@leafy_jungle: I guess you are talking about Begonias, am I right ;)? Is growing Begonias similar to growing Aroids, in your opinion?
@rootedleaves: In my opinion they’re both different and similar in some ways. It really depends on which plant in the Aroid family or Begonia. I’d advice reading about the next Aroid or Begonia one would want to purchase before getting one or two.
Most of my Begonias are in closed terrariums, except the maculata and benigo pink. I do open the glass door during morning time only for the purpose of providing airflow and to avoid overheating. As for the soil mix, since all plants are tropical, I do use the same mix for each one of them.
I would say, from a personal experience, both Begonias and Aroids are similar in care. Both need humidity, filtered sun and a pole to climb.
@leafy_jungle: Is it hard to make a terrarium?
@rootedleaves: It’s very simple and basic. Make sure the terrarium is closed from all sides ( if it has a mesh top, I’d recommend covering it with a plastic wrap to keep the humidity in). First, layer up the base with pebbles/rocks to avoid excess water from sitting at the bottom and rotting the roots.
Second is applying the soil mix to the desired level…and it should be ready to plant.
One more thing to keep in mind is placing the terrarium in a place were it gets heat from the sun. That way the terrarium will heat, and humidity would water the space without the need of exterior watering. My terrariums get watered only on the same day of the setup and get misted once a week.
@leafy_jungle: Wow, that is a valuable information, thanks a lot! Let’s move to the bigger picture x). Can you tell me about your plant room? What are the conditions inside? I imagine that it is a heaven not only for the Aroid family.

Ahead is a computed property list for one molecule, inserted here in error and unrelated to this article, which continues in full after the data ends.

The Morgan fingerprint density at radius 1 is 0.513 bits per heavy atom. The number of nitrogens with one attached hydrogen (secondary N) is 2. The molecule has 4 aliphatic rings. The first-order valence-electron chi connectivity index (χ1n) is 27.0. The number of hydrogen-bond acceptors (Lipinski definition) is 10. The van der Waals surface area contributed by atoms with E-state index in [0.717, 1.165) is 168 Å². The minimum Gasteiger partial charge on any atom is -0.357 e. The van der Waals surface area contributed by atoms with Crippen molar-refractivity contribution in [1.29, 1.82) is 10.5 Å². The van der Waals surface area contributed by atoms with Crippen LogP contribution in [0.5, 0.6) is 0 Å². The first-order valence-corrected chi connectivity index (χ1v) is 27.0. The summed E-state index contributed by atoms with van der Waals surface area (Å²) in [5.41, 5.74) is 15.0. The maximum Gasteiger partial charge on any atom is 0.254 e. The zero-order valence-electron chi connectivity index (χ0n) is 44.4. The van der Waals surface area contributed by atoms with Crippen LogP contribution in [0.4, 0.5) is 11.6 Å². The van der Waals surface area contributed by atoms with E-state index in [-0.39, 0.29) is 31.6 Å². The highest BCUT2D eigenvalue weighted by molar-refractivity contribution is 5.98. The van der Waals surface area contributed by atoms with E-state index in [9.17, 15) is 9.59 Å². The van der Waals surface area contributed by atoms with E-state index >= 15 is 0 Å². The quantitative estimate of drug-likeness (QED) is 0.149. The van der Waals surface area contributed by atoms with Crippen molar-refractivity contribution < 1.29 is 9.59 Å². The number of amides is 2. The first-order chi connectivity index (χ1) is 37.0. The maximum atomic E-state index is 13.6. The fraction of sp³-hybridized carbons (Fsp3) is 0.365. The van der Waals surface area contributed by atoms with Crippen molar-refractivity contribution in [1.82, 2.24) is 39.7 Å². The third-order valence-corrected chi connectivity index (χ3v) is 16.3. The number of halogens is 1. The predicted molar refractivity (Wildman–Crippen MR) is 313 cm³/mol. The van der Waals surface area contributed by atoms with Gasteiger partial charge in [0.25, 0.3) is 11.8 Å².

@rootedleaves: As I mentioned at the beginning, the cabin is located on the roof of the house. It’s an “A” shape inspired design that I have not build by myself but I’ve designed and supervised from A to Z. Since I live in the Middle East it was very important to add a layer of insulation to protect the plants from the heat and control the atmosphere inside. With a split air conditioning installed and a humidifier, I’m able to maintain the temperature between 20-24 (68-72 F) degrees Celsius and humidity in the range of 70-80% during summer when it’s 40+ (104 F) degrees Celsius outside.
@leafy_jungle: How many plants do you grow there. Is the humidifier working non stop? 😉 it looks sooooo eery, I love it.
@rootedleaves: I stopped counting a couple of years back but I would estimate it around 80 in the cabin plus the terrariums. As for the humidifier, I fill it every morning and let it run till dusk.
@leafy_jungle: What is the oldest and biggest plant in your collection? Is it an Aroid?
@rootedleaves: That’ll be the Monstera deliciosa. It has been under my care for about 5 years now.
I got it a bit shorter from what it is now and it has a super slow growth rate now with much smaller leaves with no fenestration. It recently started pushing fenestrated leaves. Thankfully, I never had any issues with it.
@leafy_jungle: In what medium do you grow your Aroids and what sort of additives (like for example fertilisers) do you use?
@rootedleaves: I keep it basic when it comes to soil mediums. I use a ready mix and add either compost, wormcast or fish fertilizer for nutrition. As for pest control I only use neem oil.
Oh, also, I water my plants with filtered water and take all my ferns out when Kuwait gifts us with rain.